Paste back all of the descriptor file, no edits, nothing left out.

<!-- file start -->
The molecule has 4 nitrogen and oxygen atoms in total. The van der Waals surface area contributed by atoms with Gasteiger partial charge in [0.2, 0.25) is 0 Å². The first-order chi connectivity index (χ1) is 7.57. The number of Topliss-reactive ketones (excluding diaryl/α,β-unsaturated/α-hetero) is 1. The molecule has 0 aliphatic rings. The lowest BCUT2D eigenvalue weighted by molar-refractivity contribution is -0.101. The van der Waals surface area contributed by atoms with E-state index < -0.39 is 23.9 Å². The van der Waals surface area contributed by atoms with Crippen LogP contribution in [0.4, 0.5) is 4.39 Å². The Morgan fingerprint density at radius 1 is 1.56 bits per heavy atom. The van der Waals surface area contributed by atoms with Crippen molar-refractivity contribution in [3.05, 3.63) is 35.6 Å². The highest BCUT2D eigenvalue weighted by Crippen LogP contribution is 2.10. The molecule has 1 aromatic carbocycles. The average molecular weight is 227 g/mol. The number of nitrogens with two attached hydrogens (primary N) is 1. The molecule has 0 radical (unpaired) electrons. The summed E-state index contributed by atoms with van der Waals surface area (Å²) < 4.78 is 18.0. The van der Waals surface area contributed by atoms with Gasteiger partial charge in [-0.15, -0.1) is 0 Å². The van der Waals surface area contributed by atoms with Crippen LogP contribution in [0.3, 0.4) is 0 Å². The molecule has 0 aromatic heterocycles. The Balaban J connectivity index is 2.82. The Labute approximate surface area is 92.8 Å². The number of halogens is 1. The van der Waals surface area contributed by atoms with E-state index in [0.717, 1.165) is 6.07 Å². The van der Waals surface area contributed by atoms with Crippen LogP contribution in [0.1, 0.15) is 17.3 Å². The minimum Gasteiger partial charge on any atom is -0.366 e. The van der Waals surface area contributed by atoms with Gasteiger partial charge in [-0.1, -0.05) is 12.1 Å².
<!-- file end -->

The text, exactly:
The molecule has 4 nitrogen and oxygen atoms in total. The van der Waals surface area contributed by atoms with Gasteiger partial charge in [0.2, 0.25) is 0 Å². The first-order chi connectivity index (χ1) is 7.57. The number of Topliss-reactive ketones (excluding diaryl/α,β-unsaturated/α-hetero) is 1. The molecule has 0 aliphatic rings. The lowest BCUT2D eigenvalue weighted by molar-refractivity contribution is -0.101. The van der Waals surface area contributed by atoms with E-state index < -0.39 is 23.9 Å². The van der Waals surface area contributed by atoms with Crippen LogP contribution in [0.4, 0.5) is 4.39 Å². The Morgan fingerprint density at radius 1 is 1.56 bits per heavy atom. The van der Waals surface area contributed by atoms with Crippen molar-refractivity contribution in [3.05, 3.63) is 35.6 Å². The highest BCUT2D eigenvalue weighted by Crippen LogP contribution is 2.10. The molecule has 1 aromatic carbocycles. The average molecular weight is 227 g/mol. The number of nitrogens with two attached hydrogens (primary N) is 1. The molecule has 0 radical (unpaired) electrons. The summed E-state index contributed by atoms with van der Waals surface area (Å²) < 4.78 is 18.0. The van der Waals surface area contributed by atoms with Gasteiger partial charge in [-0.15, -0.1) is 0 Å². The van der Waals surface area contributed by atoms with Crippen LogP contribution in [0.3, 0.4) is 0 Å². The molecule has 0 aromatic heterocycles. The Balaban J connectivity index is 2.82. The Labute approximate surface area is 92.8 Å². The number of halogens is 1. The van der Waals surface area contributed by atoms with E-state index in [0.717, 1.165) is 6.07 Å². The van der Waals surface area contributed by atoms with Crippen LogP contribution in [0.1, 0.15) is 17.3 Å². The minimum Gasteiger partial charge on any atom is -0.366 e. The van der Waals surface area contributed by atoms with Gasteiger partial charge in [-0.1, -0.05) is 12.1 Å².